Are Teens Adopting Adults’ Stress Habits?

Introduction

Teens report stress levels far higher than what they believe is healthy.Despite our understanding that stress takes a toll on our physical and mental health, this year’s Stress in America™ survey reveals a portrait of American stress that is high and often managed in ineffective ways, ultimately affecting our health and well-being.

But the most concerning news is not what’s happening to adults.

Survey findings suggest that the patterns of unhealthy stress behaviors we see in adults may begin developing earlier in our lives. Many American teens report experiencing stress at unhealthy levels, appear uncertain in their stress management techniques and experience symptoms of stress in numbers that mirror adults’ experiences.1 These findings are especially sobering when paired with research that suggests physical activity, nutrition and lifestyle — all wellness factors the survey revealed to be affected by stress in teens and adults — not only contribute to adolescents’ health now, but also to habits that can be sustained into adulthood.2

While the United States spends more than any other country on health care and leads the world in the quality and quantity of its health research, these trends do not add up to better health outcomes.3 The U.S. experiences poorer health outcomes than many other high-income countries, even while spending more money per person on health care. Compared to peers in these countries, Americans have less access to primary care, consume the most calories per person and are more likely to live in environments designed around automobiles. Research suggests that these factors contribute to the nation’s poor health outcomes and survey findings show that stress influences our health behaviors, setting up teens and adults alike for potential chronic illnesses that affect quality of life and the country’s health care expenditure.4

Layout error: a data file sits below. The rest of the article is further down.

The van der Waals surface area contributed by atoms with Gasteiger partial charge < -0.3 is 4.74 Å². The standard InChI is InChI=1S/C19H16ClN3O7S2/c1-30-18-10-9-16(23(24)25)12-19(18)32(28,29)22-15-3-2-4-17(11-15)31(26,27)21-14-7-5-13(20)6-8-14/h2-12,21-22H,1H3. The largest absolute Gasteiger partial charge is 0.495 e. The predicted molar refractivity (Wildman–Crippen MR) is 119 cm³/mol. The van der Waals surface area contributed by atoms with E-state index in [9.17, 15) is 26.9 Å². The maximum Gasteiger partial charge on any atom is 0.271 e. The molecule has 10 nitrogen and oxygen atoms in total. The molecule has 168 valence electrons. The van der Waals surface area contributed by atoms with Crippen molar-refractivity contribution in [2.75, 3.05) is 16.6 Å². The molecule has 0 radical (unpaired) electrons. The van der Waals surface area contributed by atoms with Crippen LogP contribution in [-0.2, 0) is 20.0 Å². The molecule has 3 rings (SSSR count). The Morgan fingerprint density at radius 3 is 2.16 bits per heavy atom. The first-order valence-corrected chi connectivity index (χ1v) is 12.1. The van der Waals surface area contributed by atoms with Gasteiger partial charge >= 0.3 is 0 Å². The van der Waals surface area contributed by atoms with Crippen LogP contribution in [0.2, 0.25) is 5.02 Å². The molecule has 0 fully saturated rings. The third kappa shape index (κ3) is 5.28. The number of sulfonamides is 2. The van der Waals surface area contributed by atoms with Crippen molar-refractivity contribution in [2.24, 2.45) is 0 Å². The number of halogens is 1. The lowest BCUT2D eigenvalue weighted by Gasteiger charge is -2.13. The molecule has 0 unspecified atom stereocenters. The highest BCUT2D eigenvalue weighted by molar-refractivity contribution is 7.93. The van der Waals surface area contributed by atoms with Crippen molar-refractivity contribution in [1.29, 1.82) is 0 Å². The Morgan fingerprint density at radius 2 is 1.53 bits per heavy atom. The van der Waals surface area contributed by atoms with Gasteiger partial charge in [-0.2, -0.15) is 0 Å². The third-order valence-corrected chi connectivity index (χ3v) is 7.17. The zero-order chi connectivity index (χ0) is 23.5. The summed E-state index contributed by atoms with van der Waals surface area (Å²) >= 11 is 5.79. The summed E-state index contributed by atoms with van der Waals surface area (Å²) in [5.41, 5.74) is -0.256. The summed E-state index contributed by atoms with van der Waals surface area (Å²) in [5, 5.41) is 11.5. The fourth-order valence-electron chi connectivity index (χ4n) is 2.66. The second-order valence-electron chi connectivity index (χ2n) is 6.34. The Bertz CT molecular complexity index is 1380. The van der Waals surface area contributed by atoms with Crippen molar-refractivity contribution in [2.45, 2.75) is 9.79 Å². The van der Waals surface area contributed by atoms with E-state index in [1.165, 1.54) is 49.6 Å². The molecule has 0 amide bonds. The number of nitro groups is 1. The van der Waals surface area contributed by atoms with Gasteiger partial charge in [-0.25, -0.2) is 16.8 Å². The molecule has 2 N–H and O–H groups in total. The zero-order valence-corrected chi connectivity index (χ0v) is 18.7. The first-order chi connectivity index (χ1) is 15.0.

While no one can avoid all stressful situations, Stress in America portrays a picture of high stress and ineffective coping mechanisms that appear to be ingrained in our culture, perpetuating unhealthy lifestyles and behaviors for future generations.

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